|Maharashtra says shoot poachers, debate is about how else to stop them
Vivek Deshpande : Nagpur, Tue May 29 2012
allowing forest staff to fire on poachers, Maharashtra’s stated
objective was to protect its tigers. The challenge in meeting that,
however, is to curb the means that poachers use on tigers, those
working on the ground say.
Forest Minister Patangrao Kadam said
last week he had issued orders to provide forest staff with firearms
and decided to protect them from criminal proceedings should they use
these against people caught poaching or smuggling forest wealth.
“Poachers are out for supari killings of 25 tigers,” he told The Indian
Express. “Now if we don’t prevent poachers from killing tigers, what
are we expected to do? Officers raised the issue of problems faced by
them in the field. By shooting freedom, I meant the officers have to
take the call proportional to the situation and use guns if the
situation warrants it. We will protect them if they have used guns as
per prescriptions, and will not protect them if a magisterial inquiry
reveals unwarranted firing.”
Some of the supporters of the order
have cited the need to contain timber smugglers, who are often armed.
Tiger poachers, on the other hand, never use guns, said Nitin Desai,
Central India director of the Wildlife Protection Society of India.
This is because bullet holes would make the tiger skin unfit for the
“The ground-level staff need basic training in
understanding how poachers work,” said Desai. “Poachers have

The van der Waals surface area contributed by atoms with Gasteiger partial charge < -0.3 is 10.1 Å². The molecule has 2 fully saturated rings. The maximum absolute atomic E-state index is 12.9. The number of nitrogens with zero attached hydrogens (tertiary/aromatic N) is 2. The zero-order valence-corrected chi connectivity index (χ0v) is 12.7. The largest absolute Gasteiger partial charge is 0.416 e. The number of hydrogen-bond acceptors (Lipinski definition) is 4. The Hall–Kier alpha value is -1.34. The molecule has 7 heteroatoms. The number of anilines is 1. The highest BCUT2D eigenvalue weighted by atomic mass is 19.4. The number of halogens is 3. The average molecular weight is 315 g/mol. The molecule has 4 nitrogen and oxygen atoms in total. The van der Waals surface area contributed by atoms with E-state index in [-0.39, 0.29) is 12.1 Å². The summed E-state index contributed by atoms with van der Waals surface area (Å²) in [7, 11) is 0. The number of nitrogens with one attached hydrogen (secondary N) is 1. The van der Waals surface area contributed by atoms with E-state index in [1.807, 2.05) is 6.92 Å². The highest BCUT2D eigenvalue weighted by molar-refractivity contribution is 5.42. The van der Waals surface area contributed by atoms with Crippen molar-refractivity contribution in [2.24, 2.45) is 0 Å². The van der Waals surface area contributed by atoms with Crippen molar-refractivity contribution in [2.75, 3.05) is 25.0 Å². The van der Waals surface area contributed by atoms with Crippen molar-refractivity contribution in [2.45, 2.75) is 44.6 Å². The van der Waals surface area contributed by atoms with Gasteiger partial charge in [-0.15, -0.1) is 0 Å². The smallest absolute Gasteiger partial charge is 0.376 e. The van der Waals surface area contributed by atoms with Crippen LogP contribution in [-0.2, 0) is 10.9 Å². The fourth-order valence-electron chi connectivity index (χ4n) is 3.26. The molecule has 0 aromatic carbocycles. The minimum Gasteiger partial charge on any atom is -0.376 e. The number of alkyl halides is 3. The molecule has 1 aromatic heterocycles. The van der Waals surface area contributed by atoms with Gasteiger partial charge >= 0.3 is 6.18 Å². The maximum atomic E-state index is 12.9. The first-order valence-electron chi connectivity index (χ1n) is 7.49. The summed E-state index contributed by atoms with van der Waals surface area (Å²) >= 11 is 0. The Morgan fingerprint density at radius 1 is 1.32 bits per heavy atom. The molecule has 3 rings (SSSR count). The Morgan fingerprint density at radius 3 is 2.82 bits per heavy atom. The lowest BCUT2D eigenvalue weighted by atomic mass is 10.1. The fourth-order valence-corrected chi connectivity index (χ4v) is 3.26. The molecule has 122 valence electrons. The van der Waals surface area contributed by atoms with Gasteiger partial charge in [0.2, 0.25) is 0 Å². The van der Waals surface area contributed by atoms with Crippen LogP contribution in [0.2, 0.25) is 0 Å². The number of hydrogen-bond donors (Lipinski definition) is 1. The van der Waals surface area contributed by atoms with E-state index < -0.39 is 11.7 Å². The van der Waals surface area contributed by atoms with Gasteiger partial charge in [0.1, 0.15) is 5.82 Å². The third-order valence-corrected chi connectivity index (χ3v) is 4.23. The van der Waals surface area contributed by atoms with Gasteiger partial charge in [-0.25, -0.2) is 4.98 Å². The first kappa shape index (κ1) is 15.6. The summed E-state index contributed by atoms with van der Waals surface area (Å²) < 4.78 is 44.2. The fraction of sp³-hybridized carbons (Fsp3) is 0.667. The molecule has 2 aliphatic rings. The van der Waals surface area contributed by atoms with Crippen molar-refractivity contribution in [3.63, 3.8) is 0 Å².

generations of knowledge of how to finish off a job without getting
noticed. They are not only experts in locating tigers but also thorough
in understanding tiger behaviour, with contacts for intelligence and
active help from locals.”
Saving the tiger
key,” said principal secretary (forest) Pravin Pardeshi. “We have
recruited nearly 1,200 new guards. All are being trained in foot
patrolling with experienced guards and through training schools.” He
stressed the need to involve local people in vigilance.
animals poached, only two in every 10 are shot dead. According to the
findings of the WPSI, which works with states across the country, four
in 10 animals are killed by electrocution, two by trapping and the
remaining two by poisoning.
Electrocution can be curbed only
with joint monitoring by the forest and electricity departments. “[It]
should lead to immediate tripping of electricity and the location
should be easily found by electricity officials,” Desai said. “But in
many cases tripping doesn’t happen, putting a question mark over how
technically foolproof electrical installations are.” He cited the
recent electrocution of leopards at Pench, over which the forest
department has registered offences against Mahavitaran, the